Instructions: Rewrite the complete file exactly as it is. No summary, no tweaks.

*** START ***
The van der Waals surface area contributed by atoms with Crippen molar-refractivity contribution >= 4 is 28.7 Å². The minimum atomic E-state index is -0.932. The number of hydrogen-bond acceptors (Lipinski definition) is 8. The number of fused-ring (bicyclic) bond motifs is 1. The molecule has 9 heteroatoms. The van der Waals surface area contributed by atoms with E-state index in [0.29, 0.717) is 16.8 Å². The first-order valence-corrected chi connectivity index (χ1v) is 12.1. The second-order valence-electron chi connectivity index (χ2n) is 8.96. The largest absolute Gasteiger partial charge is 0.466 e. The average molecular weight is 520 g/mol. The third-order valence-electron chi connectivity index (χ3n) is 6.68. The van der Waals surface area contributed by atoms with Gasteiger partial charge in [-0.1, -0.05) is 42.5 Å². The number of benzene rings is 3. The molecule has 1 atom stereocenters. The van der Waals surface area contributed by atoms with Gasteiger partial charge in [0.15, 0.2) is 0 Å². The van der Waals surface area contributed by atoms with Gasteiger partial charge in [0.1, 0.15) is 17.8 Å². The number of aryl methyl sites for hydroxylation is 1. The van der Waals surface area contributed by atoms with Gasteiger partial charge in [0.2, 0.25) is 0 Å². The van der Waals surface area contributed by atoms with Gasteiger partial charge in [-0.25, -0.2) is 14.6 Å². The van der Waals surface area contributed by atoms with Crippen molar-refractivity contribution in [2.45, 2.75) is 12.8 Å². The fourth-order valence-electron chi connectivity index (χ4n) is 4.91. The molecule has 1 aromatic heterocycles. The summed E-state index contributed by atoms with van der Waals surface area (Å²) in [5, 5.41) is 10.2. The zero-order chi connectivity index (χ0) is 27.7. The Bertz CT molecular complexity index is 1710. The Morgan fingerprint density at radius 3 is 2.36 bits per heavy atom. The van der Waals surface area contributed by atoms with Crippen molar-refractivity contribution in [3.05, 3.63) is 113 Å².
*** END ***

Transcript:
The van der Waals surface area contributed by atoms with Crippen molar-refractivity contribution >= 4 is 28.7 Å². The minimum atomic E-state index is -0.932. The number of hydrogen-bond acceptors (Lipinski definition) is 8. The number of fused-ring (bicyclic) bond motifs is 1. The molecule has 9 heteroatoms. The van der Waals surface area contributed by atoms with E-state index in [0.29, 0.717) is 16.8 Å². The first-order valence-corrected chi connectivity index (χ1v) is 12.1. The second-order valence-electron chi connectivity index (χ2n) is 8.96. The largest absolute Gasteiger partial charge is 0.466 e. The average molecular weight is 520 g/mol. The third-order valence-electron chi connectivity index (χ3n) is 6.68. The van der Waals surface area contributed by atoms with Gasteiger partial charge in [-0.1, -0.05) is 42.5 Å². The number of benzene rings is 3. The molecule has 1 atom stereocenters. The van der Waals surface area contributed by atoms with Gasteiger partial charge in [0.15, 0.2) is 0 Å². The van der Waals surface area contributed by atoms with Gasteiger partial charge in [0.1, 0.15) is 17.8 Å². The number of aryl methyl sites for hydroxylation is 1. The van der Waals surface area contributed by atoms with Gasteiger partial charge in [0.2, 0.25) is 0 Å². The van der Waals surface area contributed by atoms with Gasteiger partial charge in [-0.25, -0.2) is 14.6 Å². The van der Waals surface area contributed by atoms with Crippen molar-refractivity contribution in [2.45, 2.75) is 12.8 Å². The fourth-order valence-electron chi connectivity index (χ4n) is 4.91. The molecule has 1 aromatic heterocycles. The summed E-state index contributed by atoms with van der Waals surface area (Å²) in [5, 5.41) is 10.2. The zero-order chi connectivity index (χ0) is 27.7. The Bertz CT molecular complexity index is 1710. The Morgan fingerprint density at radius 3 is 2.36 bits per heavy atom. The van der Waals surface area contributed by atoms with Crippen molar-refractivity contribution in [3.05, 3.63) is 113 Å².